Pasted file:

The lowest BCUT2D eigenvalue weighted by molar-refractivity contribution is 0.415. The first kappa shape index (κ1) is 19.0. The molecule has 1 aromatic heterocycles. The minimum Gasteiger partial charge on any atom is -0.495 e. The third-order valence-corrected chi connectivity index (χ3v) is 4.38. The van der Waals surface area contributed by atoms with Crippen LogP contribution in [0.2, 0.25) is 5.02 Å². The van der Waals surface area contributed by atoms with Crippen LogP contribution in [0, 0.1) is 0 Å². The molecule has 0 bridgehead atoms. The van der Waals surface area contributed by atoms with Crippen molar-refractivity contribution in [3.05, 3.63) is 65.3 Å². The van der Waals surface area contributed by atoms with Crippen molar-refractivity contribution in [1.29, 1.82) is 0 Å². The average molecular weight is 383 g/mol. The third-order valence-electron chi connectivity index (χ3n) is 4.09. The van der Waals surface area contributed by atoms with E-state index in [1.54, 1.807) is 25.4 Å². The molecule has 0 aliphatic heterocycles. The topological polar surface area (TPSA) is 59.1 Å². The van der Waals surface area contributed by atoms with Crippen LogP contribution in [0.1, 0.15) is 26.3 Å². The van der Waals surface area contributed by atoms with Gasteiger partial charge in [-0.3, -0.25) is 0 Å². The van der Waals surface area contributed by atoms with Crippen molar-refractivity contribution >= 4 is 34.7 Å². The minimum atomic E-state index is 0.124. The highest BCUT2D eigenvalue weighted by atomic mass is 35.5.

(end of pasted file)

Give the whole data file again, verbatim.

The lowest BCUT2D eigenvalue weighted by molar-refractivity contribution is 0.415. The first kappa shape index (κ1) is 19.0. The molecule has 1 aromatic heterocycles. The minimum Gasteiger partial charge on any atom is -0.495 e. The third-order valence-corrected chi connectivity index (χ3v) is 4.38. The van der Waals surface area contributed by atoms with Crippen LogP contribution in [0.2, 0.25) is 5.02 Å². The van der Waals surface area contributed by atoms with Crippen LogP contribution in [0, 0.1) is 0 Å². The molecule has 0 bridgehead atoms. The van der Waals surface area contributed by atoms with Crippen molar-refractivity contribution in [3.05, 3.63) is 65.3 Å². The van der Waals surface area contributed by atoms with Crippen molar-refractivity contribution in [1.29, 1.82) is 0 Å². The average molecular weight is 383 g/mol. The third-order valence-electron chi connectivity index (χ3n) is 4.09. The van der Waals surface area contributed by atoms with E-state index in [1.54, 1.807) is 25.4 Å². The molecule has 0 aliphatic heterocycles. The topological polar surface area (TPSA) is 59.1 Å². The van der Waals surface area contributed by atoms with Crippen LogP contribution in [0.1, 0.15) is 26.3 Å². The van der Waals surface area contributed by atoms with Gasteiger partial charge in [-0.3, -0.25) is 0 Å². The van der Waals surface area contributed by atoms with Crippen molar-refractivity contribution >= 4 is 34.7 Å². The minimum atomic E-state index is 0.124. The highest BCUT2D eigenvalue weighted by atomic mass is 35.5.